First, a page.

Yeli launches HR to spot 'not many guys' reach

Outfielder returns to lineup and powers Crew to sweep of Mets

May 5th, 2019

MILWAUKEE -- Yeah, he’s back.

Brewers star returned to Milwaukee’s starting lineup on Sunday in time to help and the Brewers complete a three-game sweep of the Mets at Miller Park, belting his Major League-leading 15th home run to the stadium’s third deck for the decisive runs in a 3-2 win.

“I caught wind of him saying that he didn’t get all of that one,” said Davies, who went deep himself by pitching 7 2/3 stellar innings on a day the Brewers badly needed them. “We’ll have to see what he has next.”

“I got it pretty good,” said Yelich. “It was nice to be back for sure.”

Last year, during his MVP season, Yelich's 15th home run did not come until July 28.

According to Statcast, Yelich’s third-inning moonshot left his bat at 110.5 mph and traveled a projected 440 feet to a small section of bleachers high above right field that was once frequented by Prince Fielder. Of his 15 homers, this one was Yelich’s longest and second-hardest hit.

“I remember Prince doing it. I remember Adam Dunn doing it,” said Brewers manager Craig Counsell. “But not many guys.”

Yelich batted second and manned his customary right-field spot in his first start in a week. He made one pinch-hit appearance in Saturday night’s 18-inning marathon win for the Crew, lining out to lead off the bottom of the 10th. The reigning National League MVP has missed time with lower back soreness that surfaced in last Sunday’s loss to the Mets at Citi Field, which forced him to exit the game in the fifth inning.

Yelich was on another MVP track before he was sidelined, batting .353/.460/.804 with 14 home runs, tying a Major League record alongside Dodgers star Cody Bellinger for the most homers by a player before May 1.

“Patience was the right thing to do,” said Counsell, who’d faced questions for days about Yelich’s availability before restoring him to the starting lineup. “We want him in there as soon as we can every single time, but there’s a big picture here and there’s a whole bunch of games left. It’s better that we get him as close to 100 percent before we put him out there. At this time of the year, that’s what we have to do.”

Was Yelich’s patience tested?

“No, I understand. I don’t want to be stupid about it,” Yelich said. “I want to be out there, for sure, but I understand that you have to take your time, make sure it’s all good and not lose sight of the bigger picture.”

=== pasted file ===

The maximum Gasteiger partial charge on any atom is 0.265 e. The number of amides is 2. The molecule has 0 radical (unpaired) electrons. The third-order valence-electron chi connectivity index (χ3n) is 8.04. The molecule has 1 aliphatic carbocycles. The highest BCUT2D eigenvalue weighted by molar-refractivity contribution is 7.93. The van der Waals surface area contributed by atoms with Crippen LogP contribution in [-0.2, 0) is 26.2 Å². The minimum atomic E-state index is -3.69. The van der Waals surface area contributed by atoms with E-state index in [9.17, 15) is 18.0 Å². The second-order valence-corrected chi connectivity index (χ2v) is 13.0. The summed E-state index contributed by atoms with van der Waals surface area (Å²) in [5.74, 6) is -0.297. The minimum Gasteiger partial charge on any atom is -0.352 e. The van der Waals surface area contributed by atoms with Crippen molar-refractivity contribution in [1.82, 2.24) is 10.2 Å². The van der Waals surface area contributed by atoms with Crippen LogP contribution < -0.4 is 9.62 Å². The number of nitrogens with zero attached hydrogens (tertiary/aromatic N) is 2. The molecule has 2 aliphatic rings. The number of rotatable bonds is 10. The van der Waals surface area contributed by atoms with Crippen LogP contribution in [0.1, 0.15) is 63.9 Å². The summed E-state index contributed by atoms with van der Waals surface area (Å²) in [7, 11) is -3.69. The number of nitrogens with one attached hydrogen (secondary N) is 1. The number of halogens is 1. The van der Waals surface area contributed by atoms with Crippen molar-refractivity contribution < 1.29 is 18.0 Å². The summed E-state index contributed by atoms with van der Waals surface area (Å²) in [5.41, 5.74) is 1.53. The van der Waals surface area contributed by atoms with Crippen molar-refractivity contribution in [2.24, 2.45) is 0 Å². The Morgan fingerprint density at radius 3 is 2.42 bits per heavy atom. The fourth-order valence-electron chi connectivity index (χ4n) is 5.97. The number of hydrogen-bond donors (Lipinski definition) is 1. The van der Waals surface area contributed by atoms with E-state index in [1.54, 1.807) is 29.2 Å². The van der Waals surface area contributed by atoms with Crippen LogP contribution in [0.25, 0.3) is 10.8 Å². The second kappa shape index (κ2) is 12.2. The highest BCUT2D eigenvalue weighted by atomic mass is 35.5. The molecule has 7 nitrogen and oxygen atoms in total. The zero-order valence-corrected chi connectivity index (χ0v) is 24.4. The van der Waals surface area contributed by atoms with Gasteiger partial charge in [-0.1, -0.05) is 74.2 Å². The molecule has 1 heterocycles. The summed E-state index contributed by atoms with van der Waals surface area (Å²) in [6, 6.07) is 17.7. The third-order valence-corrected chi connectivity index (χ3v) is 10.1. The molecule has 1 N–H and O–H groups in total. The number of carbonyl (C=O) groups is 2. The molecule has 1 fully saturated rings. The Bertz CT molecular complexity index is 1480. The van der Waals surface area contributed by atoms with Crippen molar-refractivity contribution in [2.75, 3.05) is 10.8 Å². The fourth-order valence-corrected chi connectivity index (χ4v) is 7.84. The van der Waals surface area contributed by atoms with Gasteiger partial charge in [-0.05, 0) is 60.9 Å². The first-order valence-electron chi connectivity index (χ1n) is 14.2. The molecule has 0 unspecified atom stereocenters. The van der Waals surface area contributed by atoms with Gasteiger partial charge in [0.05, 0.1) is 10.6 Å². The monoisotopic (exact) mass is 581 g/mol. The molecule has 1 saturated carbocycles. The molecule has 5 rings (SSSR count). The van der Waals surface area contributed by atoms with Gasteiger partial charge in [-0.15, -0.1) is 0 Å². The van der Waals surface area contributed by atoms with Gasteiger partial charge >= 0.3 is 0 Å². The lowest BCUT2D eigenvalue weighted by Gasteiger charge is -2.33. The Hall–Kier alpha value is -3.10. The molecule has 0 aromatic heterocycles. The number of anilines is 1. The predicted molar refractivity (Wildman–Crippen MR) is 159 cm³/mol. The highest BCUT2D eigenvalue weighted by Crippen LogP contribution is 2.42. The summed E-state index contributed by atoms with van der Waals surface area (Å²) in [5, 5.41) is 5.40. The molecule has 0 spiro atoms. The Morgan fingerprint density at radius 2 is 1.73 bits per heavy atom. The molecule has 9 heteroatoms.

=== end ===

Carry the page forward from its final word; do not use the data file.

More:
Staked to a 3-0 lead, Davies made it stand with what was arguably the Brewers’ best start this season, given the circumstances. The Brewers needed length after the bullpen covered 12 2/3 frames of an 18-inning win the night before, and Davies took them within four outs of the finish line while holding the Mets to two runs on six hits in 7 2/3 innings. Davies walked one and struck out five to lower his ERA through seven starts to 1.56, second-best among MLB qualifiers. Matt Albers and Josh Hader closed out the victory, with Hader striking out the side in the ninth.

Credit an assist to center fielder Lorenzo Cain, who helped Davies keep the Mets off the board with a wall-banging catch that robbed Pete Alonso of a hit in the sixth. In the bottom of the inning, Cain was hit on the left hand by a pitch and left the game, but X-rays were negative.

“After a game like [Saturday’s], I think the starter goes in knowing that he wants to deliver that and Zach delivered as much as we possibly could have expected,” Counsell said. “To do it, to back it up, to pitch a great game, to pitch deep into the game, get to a place pitch-wise that he probably hasn’t been, it’s pretty special. It’s what a team is, man.”

Davies is the first Brewers starting pitcher since Zack Greinke in 2012 to allow two runs or fewer in each of his first four games at Miller Park in a season.

By throwing 118 pitches, Davies was the first Brewers pitcher to top 110 pitches since his own 114-pitch effort against the Nationals in July 2017.

“We needed that. We needed him to go deep,” said Yelich. “You don’t really see guys throw 120 pitches anymore, and he stepped up huge for us like he’s done all year. Any time you have injuries [like Davies endured last year], you’re not yourself, it’s frustrating. To see him back, he’s been going deep into games for us every time he takes the ball.”

Yelich stepped up, too.

“The guy’s amazing,” said Cain. “He’s the real deal. I don’t even know what else to say about him. It’s ridiculous, the things he’s doing out there. Good to have him back and glad that he’s back out there playing with us and doing what he does best -- hit homers, getting hits, doing it all.”